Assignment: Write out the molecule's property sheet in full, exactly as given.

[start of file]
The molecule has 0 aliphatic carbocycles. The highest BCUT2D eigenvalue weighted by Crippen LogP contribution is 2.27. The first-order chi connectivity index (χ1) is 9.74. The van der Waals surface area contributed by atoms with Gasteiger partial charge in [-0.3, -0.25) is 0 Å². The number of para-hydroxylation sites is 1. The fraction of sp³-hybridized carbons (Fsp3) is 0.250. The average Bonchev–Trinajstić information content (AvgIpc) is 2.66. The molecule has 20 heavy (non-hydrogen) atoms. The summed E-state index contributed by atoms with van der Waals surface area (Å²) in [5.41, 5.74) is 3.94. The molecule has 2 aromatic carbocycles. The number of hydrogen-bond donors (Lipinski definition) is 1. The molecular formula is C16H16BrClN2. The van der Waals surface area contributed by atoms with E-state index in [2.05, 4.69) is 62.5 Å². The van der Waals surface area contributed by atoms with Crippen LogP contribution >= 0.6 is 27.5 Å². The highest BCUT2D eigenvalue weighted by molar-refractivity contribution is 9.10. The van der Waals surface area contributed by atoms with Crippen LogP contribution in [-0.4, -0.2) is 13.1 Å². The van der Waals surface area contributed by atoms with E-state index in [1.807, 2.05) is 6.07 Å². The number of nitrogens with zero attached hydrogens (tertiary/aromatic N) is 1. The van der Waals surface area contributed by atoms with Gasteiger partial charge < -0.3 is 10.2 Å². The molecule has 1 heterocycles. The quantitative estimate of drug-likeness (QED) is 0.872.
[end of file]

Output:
The molecule has 0 aliphatic carbocycles. The highest BCUT2D eigenvalue weighted by Crippen LogP contribution is 2.27. The first-order chi connectivity index (χ1) is 9.74. The van der Waals surface area contributed by atoms with Gasteiger partial charge in [-0.3, -0.25) is 0 Å². The number of para-hydroxylation sites is 1. The fraction of sp³-hybridized carbons (Fsp3) is 0.250. The average Bonchev–Trinajstić information content (AvgIpc) is 2.66. The molecule has 20 heavy (non-hydrogen) atoms. The summed E-state index contributed by atoms with van der Waals surface area (Å²) in [5.41, 5.74) is 3.94. The molecule has 2 aromatic carbocycles. The number of hydrogen-bond donors (Lipinski definition) is 1. The molecular formula is C16H16BrClN2. The van der Waals surface area contributed by atoms with E-state index in [2.05, 4.69) is 62.5 Å². The van der Waals surface area contributed by atoms with Crippen LogP contribution >= 0.6 is 27.5 Å². The highest BCUT2D eigenvalue weighted by molar-refractivity contribution is 9.10. The van der Waals surface area contributed by atoms with Crippen LogP contribution in [-0.4, -0.2) is 13.1 Å². The van der Waals surface area contributed by atoms with E-state index in [1.807, 2.05) is 6.07 Å². The number of nitrogens with zero attached hydrogens (tertiary/aromatic N) is 1. The van der Waals surface area contributed by atoms with Gasteiger partial charge < -0.3 is 10.2 Å². The molecule has 1 heterocycles. The quantitative estimate of drug-likeness (QED) is 0.872.